Serbian voluntary associations and organizations were established to ease the economic hardships of new immigrants and to help them adjust to Canadian society. Serbian organizations in Canada today include the Serbian Brothers' Help; 2 chapters of the Serbian National Defence, one of which dates back to 1916; and the Serbian National Heritage Academy, which has been active in inviting prominent Serbian writers and historians from Yugoslavia and other countries to Canada for public lectures. Other Serbian organizations include cultural and historical societies: "Njegos,""Karadjordje" and "Tesla Memorial Society", and several youth folklore organizations, eg, "Oplenac" and "Hajduk Veljko" dance groups of Toronto. Those Serbs talented in creative writing have joined other Yugoslav Canadians in Toronto and formed 2 literature appreciation clubs.

Several newspapers and journals have been created and published by Canadian Serbs and by Serbs who participated in other Canadian-Yugoslav organizations. These publications were intended for the Serbs in the US as well. The first Serbian newspaper in Canada (1916), Kanadski Glasnik (Canadian Herald) was published in Welland, Ont, and was followed by Serbian Herald and several others. With the latest influx of Serbian immigrants, ethnic enclaves have been created in Canadian cities in the West. The Serbian newspaper KISOBRAN (Umbrella) has been published in Vancouver since 1997. As well, various publications put out by the Church, congregations, women, youth, students and business-professional groups, etc., play important roles in Serbian communities in Canada. By now, many old documents have been donated to the provincial and federal archives for public use.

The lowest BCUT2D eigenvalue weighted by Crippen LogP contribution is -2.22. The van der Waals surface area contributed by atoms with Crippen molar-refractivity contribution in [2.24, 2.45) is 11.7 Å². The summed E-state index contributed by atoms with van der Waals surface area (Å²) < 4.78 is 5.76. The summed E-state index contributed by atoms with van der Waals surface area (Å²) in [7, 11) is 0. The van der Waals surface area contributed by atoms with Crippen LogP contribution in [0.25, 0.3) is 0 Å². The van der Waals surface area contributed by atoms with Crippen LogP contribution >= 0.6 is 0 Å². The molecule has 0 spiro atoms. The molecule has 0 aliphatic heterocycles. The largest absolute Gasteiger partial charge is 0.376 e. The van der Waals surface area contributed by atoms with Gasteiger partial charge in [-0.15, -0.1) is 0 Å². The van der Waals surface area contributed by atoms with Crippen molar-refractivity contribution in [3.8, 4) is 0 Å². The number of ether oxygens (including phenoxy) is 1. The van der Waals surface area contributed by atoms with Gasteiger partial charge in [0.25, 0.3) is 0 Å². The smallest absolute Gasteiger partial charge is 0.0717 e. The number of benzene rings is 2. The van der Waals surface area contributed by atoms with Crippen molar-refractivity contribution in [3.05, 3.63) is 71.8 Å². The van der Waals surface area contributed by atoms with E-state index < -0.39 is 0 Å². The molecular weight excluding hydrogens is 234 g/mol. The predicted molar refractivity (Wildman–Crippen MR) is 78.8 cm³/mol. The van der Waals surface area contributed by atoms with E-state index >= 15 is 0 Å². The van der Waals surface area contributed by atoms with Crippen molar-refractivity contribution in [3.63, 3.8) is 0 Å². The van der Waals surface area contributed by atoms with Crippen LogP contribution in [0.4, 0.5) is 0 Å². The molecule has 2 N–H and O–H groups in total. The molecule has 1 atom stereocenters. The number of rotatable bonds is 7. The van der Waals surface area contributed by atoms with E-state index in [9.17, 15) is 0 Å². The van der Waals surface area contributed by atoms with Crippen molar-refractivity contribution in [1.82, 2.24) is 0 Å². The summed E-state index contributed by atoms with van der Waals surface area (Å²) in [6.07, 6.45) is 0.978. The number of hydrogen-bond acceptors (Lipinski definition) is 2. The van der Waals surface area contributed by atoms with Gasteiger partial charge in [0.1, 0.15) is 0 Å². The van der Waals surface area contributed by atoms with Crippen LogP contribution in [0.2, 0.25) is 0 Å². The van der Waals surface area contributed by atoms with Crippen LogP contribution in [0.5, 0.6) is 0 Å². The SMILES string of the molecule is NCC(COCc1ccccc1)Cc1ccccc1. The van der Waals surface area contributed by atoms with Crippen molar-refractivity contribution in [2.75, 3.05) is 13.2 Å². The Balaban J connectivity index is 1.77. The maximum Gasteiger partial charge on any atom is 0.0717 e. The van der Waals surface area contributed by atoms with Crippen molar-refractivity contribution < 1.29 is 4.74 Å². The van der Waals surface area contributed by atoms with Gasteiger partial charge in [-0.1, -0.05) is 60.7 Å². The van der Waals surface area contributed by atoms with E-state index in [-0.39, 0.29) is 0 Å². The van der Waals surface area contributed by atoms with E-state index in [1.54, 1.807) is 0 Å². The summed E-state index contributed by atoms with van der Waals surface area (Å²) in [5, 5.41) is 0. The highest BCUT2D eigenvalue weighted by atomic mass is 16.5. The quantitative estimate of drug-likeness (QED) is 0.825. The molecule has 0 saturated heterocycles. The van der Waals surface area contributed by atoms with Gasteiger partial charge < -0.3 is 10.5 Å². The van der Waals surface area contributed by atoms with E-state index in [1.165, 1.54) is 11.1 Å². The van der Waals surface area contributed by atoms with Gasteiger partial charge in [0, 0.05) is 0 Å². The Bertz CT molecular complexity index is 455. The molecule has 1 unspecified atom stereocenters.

The first Serbian Day was held in Canada in 1946, and annual festivals featuring singers and dancers are sponsored by Serbian and other Yugoslav organizations. Several radio programs are available to Serbians in the metro areas of the provinces. In sports, Serbians are known for their success in organizing soccer clubs.

Many Serbs in Canada have maintained the Serbian language and the 2006 census showed that 52 705 people reported Serbian as their mother tongue (first language learned). Many Serbs adhere to the Serbian Orthodox Church and the most recent survey of religion observation in Canada (2001) recorded 20 520 people belonging to the Serbian ORTHODOX CHURCH. They have built some 15 churches and cultural centres across Canada. The first Serbian Orthodox Church built in Canada was Svete Trojice in Regina in 1916. Those in Toronto, Hamilton, Windsor, Niagara Falls, Kitchener and Sudbury are noteworthy for their Byzantine architectural design. It was not until 14 Oct 1984 that Canadian Serbs acquired their own bishop. On that day, Bishop Georgije arrived from Belgrade to become the first head of the newly created Canadian Diocese (Eparchy) and to lead and administer Serbian congregations in 13 cities. The Serbian Orthodox Church is an autocephalous (self-governing) part of the Universal ORTHODOX CHURCH (The Churches of the Ancient East). Serbia's rich folkloric tradition has been retained mainly through the activities organized by the Serbian Orthodox Church. In many Canadian cities there are traditional music and dance groups, theatre, and sport groups, and some churches organize Serbian language instruction.